Governor Tom Corbett's latest budget proposal takes a three-prong approach to reining in Pennsylvania's pension contributions -- a situation which he says has reached the crisis stage.
But even if his plan achieves its ultimate aims, the state is in for some rough sledding financially over the next two decades, according to information supplied by administration officials on Tuesday, when Corbett unveiled his budget.
Still, administration officials say the changes could result in almost $2 billion in savings for the state over the next five years, and $1 billion for school districts during the same period.
At the moment, administration officials say, state pension plans are $41 billion short of being funded, and that number will grow to $65 billion by 2018.
If nothing is done, they say, it will take at least two decades for the unfunded liability to drop below the current $41 billion shortfall.
That would mean large tax increases every year to meet pension obligations, or deep cuts in state programs and services, or both, they say.
According to administration officials, Corbett's pension reform plan would slow the steep rise in unfunded liability expected over the next five years; bring down the number to current levels by 2030, and eliminate it by 2040.
The first part of Corbett's reform plan would require all new state employees to be moved to a 401(a) defined contribution plan, starting in 2015.
Budget secretary Charles Zogby explained that a 401(a) "is a 401(k) for government employees." Corbett said in his budget address that the 401(a) "will be consistent with the retirement packages currently enjoyed almost universally by private sector employees."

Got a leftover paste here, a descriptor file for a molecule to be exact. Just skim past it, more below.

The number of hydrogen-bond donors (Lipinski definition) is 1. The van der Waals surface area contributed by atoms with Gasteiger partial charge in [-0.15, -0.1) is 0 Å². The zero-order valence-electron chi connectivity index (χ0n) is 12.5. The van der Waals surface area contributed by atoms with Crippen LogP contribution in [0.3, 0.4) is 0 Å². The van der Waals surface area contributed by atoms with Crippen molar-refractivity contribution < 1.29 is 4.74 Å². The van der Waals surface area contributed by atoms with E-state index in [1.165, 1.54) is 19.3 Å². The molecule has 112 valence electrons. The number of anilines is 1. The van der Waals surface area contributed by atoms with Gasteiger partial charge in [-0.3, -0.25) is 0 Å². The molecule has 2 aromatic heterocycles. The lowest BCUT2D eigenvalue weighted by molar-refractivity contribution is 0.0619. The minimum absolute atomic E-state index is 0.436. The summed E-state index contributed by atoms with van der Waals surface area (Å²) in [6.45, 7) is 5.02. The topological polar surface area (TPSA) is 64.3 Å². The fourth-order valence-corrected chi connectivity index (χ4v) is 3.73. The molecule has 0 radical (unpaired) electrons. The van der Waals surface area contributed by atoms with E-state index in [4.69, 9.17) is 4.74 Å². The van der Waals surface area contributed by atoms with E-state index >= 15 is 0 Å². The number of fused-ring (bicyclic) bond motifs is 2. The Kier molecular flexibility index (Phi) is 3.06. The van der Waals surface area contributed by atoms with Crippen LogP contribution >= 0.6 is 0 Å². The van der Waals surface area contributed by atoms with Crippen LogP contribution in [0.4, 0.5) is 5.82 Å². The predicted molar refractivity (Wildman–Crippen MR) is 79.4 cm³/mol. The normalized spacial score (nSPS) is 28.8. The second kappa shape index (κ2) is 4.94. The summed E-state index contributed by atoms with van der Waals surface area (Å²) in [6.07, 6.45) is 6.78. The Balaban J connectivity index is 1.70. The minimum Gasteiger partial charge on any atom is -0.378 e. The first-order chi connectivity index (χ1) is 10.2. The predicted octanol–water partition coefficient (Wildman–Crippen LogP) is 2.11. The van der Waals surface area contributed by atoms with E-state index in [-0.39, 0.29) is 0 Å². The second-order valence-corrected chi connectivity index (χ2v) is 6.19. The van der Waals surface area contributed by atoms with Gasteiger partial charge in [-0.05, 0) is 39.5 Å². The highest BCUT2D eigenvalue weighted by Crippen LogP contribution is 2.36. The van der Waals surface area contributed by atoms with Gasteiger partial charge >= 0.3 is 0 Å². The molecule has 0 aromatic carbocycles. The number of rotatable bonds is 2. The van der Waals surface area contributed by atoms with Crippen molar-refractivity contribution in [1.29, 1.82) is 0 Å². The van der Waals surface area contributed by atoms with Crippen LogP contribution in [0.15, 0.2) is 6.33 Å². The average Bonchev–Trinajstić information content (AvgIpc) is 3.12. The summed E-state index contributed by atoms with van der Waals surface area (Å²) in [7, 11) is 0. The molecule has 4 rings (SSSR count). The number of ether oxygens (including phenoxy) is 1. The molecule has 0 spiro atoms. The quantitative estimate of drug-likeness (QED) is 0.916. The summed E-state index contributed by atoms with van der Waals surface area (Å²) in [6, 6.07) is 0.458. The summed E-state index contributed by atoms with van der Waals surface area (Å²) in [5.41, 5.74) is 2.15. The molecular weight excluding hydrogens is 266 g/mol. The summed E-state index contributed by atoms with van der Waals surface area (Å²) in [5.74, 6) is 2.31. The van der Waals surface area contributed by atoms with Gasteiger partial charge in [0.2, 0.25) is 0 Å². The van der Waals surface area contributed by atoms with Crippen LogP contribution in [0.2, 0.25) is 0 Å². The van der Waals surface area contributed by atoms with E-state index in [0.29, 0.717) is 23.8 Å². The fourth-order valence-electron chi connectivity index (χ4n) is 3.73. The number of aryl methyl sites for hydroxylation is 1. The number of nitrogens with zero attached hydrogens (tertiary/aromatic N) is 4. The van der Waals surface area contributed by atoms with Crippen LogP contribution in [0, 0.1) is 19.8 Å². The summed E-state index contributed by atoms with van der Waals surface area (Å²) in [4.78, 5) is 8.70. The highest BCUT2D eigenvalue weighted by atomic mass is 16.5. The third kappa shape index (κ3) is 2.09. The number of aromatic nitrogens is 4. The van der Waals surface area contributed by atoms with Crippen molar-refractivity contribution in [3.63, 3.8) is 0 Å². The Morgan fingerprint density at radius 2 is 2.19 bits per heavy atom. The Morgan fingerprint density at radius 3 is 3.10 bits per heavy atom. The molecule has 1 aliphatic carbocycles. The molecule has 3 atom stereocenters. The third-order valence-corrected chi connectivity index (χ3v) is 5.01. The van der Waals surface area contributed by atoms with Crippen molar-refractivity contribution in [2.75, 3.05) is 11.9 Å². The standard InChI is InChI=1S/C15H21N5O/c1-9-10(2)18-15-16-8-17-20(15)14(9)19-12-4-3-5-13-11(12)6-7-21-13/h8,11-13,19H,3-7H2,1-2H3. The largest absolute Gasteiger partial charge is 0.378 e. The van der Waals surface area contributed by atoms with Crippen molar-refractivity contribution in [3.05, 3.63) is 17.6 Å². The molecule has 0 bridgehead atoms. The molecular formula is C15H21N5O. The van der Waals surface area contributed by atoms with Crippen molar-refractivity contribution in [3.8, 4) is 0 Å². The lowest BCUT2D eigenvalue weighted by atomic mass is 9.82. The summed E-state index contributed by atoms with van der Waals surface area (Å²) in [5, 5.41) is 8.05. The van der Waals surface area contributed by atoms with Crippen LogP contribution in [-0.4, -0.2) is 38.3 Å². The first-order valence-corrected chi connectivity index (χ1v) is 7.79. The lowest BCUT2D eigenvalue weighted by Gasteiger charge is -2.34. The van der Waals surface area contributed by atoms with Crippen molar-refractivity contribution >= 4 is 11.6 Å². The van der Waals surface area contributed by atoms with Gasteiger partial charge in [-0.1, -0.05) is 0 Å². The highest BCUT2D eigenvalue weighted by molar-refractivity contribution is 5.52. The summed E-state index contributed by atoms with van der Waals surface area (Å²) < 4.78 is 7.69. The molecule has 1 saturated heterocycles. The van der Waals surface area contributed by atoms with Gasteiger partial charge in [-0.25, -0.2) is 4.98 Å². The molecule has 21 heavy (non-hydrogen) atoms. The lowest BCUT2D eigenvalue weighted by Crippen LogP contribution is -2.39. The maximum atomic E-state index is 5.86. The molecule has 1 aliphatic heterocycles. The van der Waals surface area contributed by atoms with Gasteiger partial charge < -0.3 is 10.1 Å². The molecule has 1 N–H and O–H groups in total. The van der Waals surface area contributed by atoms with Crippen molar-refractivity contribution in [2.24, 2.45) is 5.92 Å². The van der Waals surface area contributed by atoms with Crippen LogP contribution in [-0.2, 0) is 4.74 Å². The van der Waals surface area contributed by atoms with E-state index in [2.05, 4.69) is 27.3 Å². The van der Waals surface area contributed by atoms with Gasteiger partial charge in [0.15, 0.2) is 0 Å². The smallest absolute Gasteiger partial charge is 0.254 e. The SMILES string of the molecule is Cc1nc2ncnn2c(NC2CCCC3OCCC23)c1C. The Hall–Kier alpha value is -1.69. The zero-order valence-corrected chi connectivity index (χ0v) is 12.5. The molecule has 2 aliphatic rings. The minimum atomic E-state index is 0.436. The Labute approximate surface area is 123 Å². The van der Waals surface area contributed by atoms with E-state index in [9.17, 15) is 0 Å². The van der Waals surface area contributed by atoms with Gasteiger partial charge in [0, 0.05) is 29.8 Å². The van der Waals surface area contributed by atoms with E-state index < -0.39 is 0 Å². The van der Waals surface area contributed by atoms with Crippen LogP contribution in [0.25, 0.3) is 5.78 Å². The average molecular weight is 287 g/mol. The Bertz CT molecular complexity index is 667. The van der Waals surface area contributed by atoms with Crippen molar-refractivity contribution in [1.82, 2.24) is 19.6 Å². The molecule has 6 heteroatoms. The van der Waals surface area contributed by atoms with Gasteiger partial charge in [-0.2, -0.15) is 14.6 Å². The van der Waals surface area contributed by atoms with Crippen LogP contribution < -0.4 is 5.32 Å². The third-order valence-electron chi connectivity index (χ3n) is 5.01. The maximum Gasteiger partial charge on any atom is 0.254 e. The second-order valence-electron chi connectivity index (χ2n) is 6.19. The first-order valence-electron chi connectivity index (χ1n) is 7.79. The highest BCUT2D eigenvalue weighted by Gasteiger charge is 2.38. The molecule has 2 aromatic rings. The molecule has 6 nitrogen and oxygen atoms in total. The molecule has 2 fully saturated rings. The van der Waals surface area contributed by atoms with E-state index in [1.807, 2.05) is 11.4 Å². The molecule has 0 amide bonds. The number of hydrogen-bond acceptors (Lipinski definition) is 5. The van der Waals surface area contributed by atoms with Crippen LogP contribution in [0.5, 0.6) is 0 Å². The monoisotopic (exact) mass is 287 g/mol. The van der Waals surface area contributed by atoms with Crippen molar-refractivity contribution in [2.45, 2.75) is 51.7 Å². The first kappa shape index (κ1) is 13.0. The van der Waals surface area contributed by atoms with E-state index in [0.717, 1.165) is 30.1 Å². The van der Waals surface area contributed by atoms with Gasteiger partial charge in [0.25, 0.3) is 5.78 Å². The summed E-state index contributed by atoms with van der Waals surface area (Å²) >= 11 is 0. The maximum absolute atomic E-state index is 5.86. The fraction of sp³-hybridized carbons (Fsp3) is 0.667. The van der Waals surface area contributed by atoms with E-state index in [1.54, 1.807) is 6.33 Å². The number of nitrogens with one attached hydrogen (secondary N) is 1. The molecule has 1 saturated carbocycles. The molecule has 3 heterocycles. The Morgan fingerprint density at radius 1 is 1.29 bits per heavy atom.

Enrollment in the plan would be automatic and contributions would be mandatory, and employees would be vested in four years.
This change will shift risk away from the state and taxpayers and prevent future unfunded liabilities, administration officials said.
The second part of the reform plan would change the way future benefits are calculated for current employees.
The changes include setting an employee's final salary by averaging the amount he or she was paid the previous five years; tying the top amount that can be used to determine a pension to the top of the Social Security wage base, which is $113,700 for 2013, and capping the amount of an employee's pension to 110 percent of his or her average salary over the last four years of work.
Also, if an employee decides to withdraw all of his or her contributions to the account in a lump sum, the pension payment will be based on the amount remaining in the account.
The final part of Corbett's plan calls for cutting the state's mandated contribution to employees' pension accounts in half -- from 4.5 to 2.25 percent -- in the 2013-14 fiscal year.
The amount would increase by half a percentage point each year until it reaches 4.5 percent.
Corbett pledged in his address that he "will not allow any cuts to any of our retirees," or permit what current employees have earned "to be diminished in any way."
But the governor knows his proposals face an uphill climb -- he recently said it would take "an unprecedented collaboration" among the administration, the Legislature, the unions representing state and school employees and the workers themselves to get the reforms done.
From the governor's vantage point, time is of the essence. "The longer we wait the more disruptive the solution will become," Corbett said as he explained his budget to state lawmakers. "So please, let us act now."